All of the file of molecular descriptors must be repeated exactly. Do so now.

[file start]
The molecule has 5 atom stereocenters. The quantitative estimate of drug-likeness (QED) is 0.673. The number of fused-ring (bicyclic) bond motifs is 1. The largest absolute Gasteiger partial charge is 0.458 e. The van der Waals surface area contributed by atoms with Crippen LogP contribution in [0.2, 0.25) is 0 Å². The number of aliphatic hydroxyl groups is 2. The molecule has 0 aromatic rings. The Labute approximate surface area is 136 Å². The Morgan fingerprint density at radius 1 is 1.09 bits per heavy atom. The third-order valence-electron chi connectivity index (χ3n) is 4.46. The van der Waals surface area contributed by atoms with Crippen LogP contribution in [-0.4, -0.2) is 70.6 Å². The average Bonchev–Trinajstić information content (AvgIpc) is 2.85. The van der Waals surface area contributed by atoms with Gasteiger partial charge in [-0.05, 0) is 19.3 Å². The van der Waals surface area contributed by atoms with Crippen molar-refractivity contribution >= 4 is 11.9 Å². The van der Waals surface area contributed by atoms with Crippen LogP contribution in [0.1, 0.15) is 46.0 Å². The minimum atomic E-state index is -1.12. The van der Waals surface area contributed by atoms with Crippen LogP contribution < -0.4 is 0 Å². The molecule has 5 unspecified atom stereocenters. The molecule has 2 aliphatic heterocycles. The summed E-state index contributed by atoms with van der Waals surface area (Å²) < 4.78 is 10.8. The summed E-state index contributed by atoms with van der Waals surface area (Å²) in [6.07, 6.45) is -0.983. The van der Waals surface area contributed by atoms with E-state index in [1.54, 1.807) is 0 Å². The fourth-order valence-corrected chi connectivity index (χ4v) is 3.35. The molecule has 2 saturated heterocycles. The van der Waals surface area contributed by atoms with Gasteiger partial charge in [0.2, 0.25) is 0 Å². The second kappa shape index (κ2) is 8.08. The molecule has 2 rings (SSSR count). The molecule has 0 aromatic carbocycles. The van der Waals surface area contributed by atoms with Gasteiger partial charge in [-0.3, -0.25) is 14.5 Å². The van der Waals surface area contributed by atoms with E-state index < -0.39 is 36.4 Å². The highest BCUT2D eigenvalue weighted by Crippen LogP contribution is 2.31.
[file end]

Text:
The molecule has 5 atom stereocenters. The quantitative estimate of drug-likeness (QED) is 0.673. The number of fused-ring (bicyclic) bond motifs is 1. The largest absolute Gasteiger partial charge is 0.458 e. The van der Waals surface area contributed by atoms with Crippen LogP contribution in [0.2, 0.25) is 0 Å². The number of aliphatic hydroxyl groups is 2. The molecule has 0 aromatic rings. The Labute approximate surface area is 136 Å². The Morgan fingerprint density at radius 1 is 1.09 bits per heavy atom. The third-order valence-electron chi connectivity index (χ3n) is 4.46. The van der Waals surface area contributed by atoms with Crippen LogP contribution in [-0.4, -0.2) is 70.6 Å². The average Bonchev–Trinajstić information content (AvgIpc) is 2.85. The van der Waals surface area contributed by atoms with Gasteiger partial charge in [-0.05, 0) is 19.3 Å². The van der Waals surface area contributed by atoms with Crippen molar-refractivity contribution >= 4 is 11.9 Å². The van der Waals surface area contributed by atoms with Crippen LogP contribution in [0.1, 0.15) is 46.0 Å². The minimum atomic E-state index is -1.12. The van der Waals surface area contributed by atoms with Crippen LogP contribution < -0.4 is 0 Å². The molecule has 5 unspecified atom stereocenters. The molecule has 2 aliphatic heterocycles. The summed E-state index contributed by atoms with van der Waals surface area (Å²) < 4.78 is 10.8. The summed E-state index contributed by atoms with van der Waals surface area (Å²) in [6.07, 6.45) is -0.983. The van der Waals surface area contributed by atoms with E-state index in [1.54, 1.807) is 0 Å². The fourth-order valence-corrected chi connectivity index (χ4v) is 3.35. The molecule has 2 saturated heterocycles. The van der Waals surface area contributed by atoms with Gasteiger partial charge in [0.2, 0.25) is 0 Å². The second kappa shape index (κ2) is 8.08. The molecule has 2 rings (SSSR count). The molecule has 0 aromatic carbocycles. The van der Waals surface area contributed by atoms with Gasteiger partial charge in [-0.3, -0.25) is 14.5 Å². The van der Waals surface area contributed by atoms with E-state index < -0.39 is 36.4 Å². The highest BCUT2D eigenvalue weighted by Crippen LogP contribution is 2.31.